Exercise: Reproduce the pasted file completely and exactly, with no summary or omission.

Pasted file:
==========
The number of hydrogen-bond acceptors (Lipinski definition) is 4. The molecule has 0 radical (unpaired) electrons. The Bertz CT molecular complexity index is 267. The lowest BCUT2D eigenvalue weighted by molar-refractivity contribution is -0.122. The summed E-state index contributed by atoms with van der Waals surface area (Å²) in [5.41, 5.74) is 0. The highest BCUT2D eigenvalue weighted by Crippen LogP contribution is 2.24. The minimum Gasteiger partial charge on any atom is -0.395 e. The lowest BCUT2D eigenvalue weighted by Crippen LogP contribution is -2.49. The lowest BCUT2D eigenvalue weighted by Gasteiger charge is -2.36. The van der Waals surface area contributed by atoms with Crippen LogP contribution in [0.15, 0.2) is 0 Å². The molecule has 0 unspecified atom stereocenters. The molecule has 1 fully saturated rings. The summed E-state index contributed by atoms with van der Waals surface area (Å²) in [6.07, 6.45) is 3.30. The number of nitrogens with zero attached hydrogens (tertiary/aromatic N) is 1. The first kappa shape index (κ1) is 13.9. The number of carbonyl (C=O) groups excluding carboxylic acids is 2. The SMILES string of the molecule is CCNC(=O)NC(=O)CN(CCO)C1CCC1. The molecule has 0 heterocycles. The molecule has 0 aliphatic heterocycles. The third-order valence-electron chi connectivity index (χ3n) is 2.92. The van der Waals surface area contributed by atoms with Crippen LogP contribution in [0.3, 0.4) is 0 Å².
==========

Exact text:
The number of hydrogen-bond acceptors (Lipinski definition) is 4. The molecule has 0 radical (unpaired) electrons. The Bertz CT molecular complexity index is 267. The lowest BCUT2D eigenvalue weighted by molar-refractivity contribution is -0.122. The summed E-state index contributed by atoms with van der Waals surface area (Å²) in [5.41, 5.74) is 0. The highest BCUT2D eigenvalue weighted by Crippen LogP contribution is 2.24. The minimum Gasteiger partial charge on any atom is -0.395 e. The lowest BCUT2D eigenvalue weighted by Crippen LogP contribution is -2.49. The lowest BCUT2D eigenvalue weighted by Gasteiger charge is -2.36. The van der Waals surface area contributed by atoms with Crippen LogP contribution in [0.15, 0.2) is 0 Å². The molecule has 0 unspecified atom stereocenters. The molecule has 1 fully saturated rings. The summed E-state index contributed by atoms with van der Waals surface area (Å²) in [6.07, 6.45) is 3.30. The number of nitrogens with zero attached hydrogens (tertiary/aromatic N) is 1. The first kappa shape index (κ1) is 13.9. The number of carbonyl (C=O) groups excluding carboxylic acids is 2. The SMILES string of the molecule is CCNC(=O)NC(=O)CN(CCO)C1CCC1. The molecule has 0 heterocycles. The molecule has 0 aliphatic heterocycles. The third-order valence-electron chi connectivity index (χ3n) is 2.92. The van der Waals surface area contributed by atoms with Crippen LogP contribution in [0.3, 0.4) is 0 Å².